It is late Wednesday night on the eve of the day that "Trumpcare" is scheduled to come to a vote in the House of Representatives. News coverage has focused on the arm-twisting and (not so) veiled threats of Representatives being "cut loose" in 2020 if they don't toe the line. In the middle of all of this, is Donald Trump. Although he is pushing for a compromise deal, his aids have made it clear that he doesn't really understand, or care about the details. As far as he is concerned, as long as something "new" is passed to replace the ACA, then he has done his job. He leaves the pesky details (cost, logistics, how many people will lose coverage, etc.) to the grassroots in Congress to work out.
Heads sometimes make this same mistake. They get on board and highly promote a new initiative being pushed forward by a staff member without taking enough care to look at how the plan would roll out, what it would actually cost, and its impact on other programmes and services. When the change process is driven by a slavish commitment to the new and trendy, schools can often end up resembling a graveyard of highly touted, but ineffectively implemented, shiny new programmes. It is the Head's job to prevent this from happening, to articulate and defend the school's vision of the future, and to ensure that every change takes the school community deliberately down a collectively supported path.
Most schools are characterized by lighthouses of innovation. One teacher emerges with a new and innovative approach to teaching and learning and her or his ideas ripple out from their classroom, slowly dissipating and losing energy the farther down the hall they travel. These lighthouse programmes are great for marketing, but they don't represent disciplined change. Typically, this level of change is not transferable or sustainable and only lasts as long as the teacher driving it is at the school. In actual fact, in this way schools are quite different from business and industry. You see, we don't expect change to come from the bottom, no matter how we admire individually innovative teachers, change in schools is not a "grassroots" movement. We need to have it "imposed" from the top. Over the years, I have led reviews of most of the major independent schools in Canada. The ones that really sparkled, not from a few shiny baubles of programmes and facilities, but from the existence of a dynamic culture of teaching and learning, were a reflection of a driving vision from the leadership of the school. While reflecting on this process, I happened to read an exchange between authors Bill Eggers and Chip Heath about the topic of organizational change as part of a discussion moderated by Deloitte Research. Now they were talking primarily about government, but I think that we can see the implications for schools. They described the change process as a contest between the rational and the emotional. The rational mind sees the need for change but the emotional side is fearful and wants to keep things as they are. They compared this contest as the equivalent of a human (rational) riding on the back of the emotional (elephant). It wasn't impossible to change the pachyderm's direction, but it wasn't easy either. School culture is a bit like an elephant. Teachers, parents, and often even students are generally resistant to change. School leaders have a choice, they can let the elephant wander where it wants or they can try to direct its course.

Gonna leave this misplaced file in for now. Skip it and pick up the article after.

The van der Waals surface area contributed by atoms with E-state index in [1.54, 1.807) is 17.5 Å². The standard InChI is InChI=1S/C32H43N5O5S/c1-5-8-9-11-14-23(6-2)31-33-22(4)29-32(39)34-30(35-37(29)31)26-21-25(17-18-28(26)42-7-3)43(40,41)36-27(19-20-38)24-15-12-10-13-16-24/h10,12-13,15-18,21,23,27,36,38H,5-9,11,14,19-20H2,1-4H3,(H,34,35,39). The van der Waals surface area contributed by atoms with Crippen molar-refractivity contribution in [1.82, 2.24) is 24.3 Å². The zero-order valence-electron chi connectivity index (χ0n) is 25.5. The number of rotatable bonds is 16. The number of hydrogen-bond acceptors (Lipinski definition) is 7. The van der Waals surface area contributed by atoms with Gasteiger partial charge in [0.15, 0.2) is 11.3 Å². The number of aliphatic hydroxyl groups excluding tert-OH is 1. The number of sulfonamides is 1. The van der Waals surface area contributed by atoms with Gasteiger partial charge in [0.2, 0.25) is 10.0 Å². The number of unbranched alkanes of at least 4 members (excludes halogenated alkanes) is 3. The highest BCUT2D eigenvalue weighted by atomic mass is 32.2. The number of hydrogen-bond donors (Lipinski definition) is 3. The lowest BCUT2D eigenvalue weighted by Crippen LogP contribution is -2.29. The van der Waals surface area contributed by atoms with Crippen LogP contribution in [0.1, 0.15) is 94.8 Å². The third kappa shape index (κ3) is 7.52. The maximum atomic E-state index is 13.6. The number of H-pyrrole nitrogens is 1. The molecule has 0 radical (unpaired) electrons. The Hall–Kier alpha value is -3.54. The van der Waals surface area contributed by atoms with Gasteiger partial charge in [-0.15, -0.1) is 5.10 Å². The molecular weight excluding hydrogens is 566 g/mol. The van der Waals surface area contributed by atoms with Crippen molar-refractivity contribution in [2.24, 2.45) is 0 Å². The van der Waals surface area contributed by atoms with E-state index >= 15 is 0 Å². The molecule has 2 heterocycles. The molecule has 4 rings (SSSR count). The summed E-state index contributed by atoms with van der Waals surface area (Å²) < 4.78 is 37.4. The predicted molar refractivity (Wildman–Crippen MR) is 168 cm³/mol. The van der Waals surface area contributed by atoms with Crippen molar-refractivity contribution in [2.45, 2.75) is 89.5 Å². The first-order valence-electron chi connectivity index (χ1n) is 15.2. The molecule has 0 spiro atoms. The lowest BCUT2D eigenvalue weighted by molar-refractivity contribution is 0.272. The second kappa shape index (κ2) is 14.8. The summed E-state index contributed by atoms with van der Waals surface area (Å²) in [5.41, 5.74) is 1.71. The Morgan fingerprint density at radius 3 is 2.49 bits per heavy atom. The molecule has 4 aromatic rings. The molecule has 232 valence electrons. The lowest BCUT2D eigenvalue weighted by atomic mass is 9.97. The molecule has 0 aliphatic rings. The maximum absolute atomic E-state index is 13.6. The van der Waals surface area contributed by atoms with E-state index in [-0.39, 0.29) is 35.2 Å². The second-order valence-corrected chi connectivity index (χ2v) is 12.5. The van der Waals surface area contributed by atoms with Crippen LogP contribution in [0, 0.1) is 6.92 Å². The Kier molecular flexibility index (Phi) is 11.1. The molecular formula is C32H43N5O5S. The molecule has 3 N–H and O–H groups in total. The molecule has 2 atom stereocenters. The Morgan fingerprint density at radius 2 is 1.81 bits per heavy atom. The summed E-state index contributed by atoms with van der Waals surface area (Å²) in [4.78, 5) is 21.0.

Leadership in high performing organizations did not improve or innovate in a vacuum. The first step for a Head is to inspire the members of the school community to something beyond what they currently think is possible. The key is having a dream that everyone can embrace and aspire to. After that, change becomes inevitable. This dream, or vision, or whatever you want to call it, is the critical first step to getting the elephant on the same path as you. No matter how much you plan, or cleverly present, or articulate the changes you want to make, unless your school shares the dream with you, the road ahead will be difficult and often lonely.
Exciting change starts with an inspirational dream. As Andy Hargreaves once quipped: "Martin Luther King didn't stand up on the steps of the Lincoln Memorial and say to the crowd - 'I have a Strategic Plan'!"
Currently, in Washington, we see a government without a cohesive dream or vision of the future. It is obsessed with retail politics - looking at targeted changes that will appeal to a certain group of electors at the ballot box - but lacking in a coherent path to move the country forward. Schools often do the same, implementing narrowly focused programmes in one division and something completely different somewhere else. There is a short-term impression of innovation and action, but ultimately the pieces don't fit together and the whole thing falls apart.
School Heads can avoid this trap. You need to build a culture for change first, then begin to move slowly forward. Share the dream, plan together, innovate. Don't get too far ahead of your school - that is the discipline of change. Remember - "new" is not always "better"!
Next post we will begin to consider the greatest "Trump Trap" of all. The danger of undisciplined communications.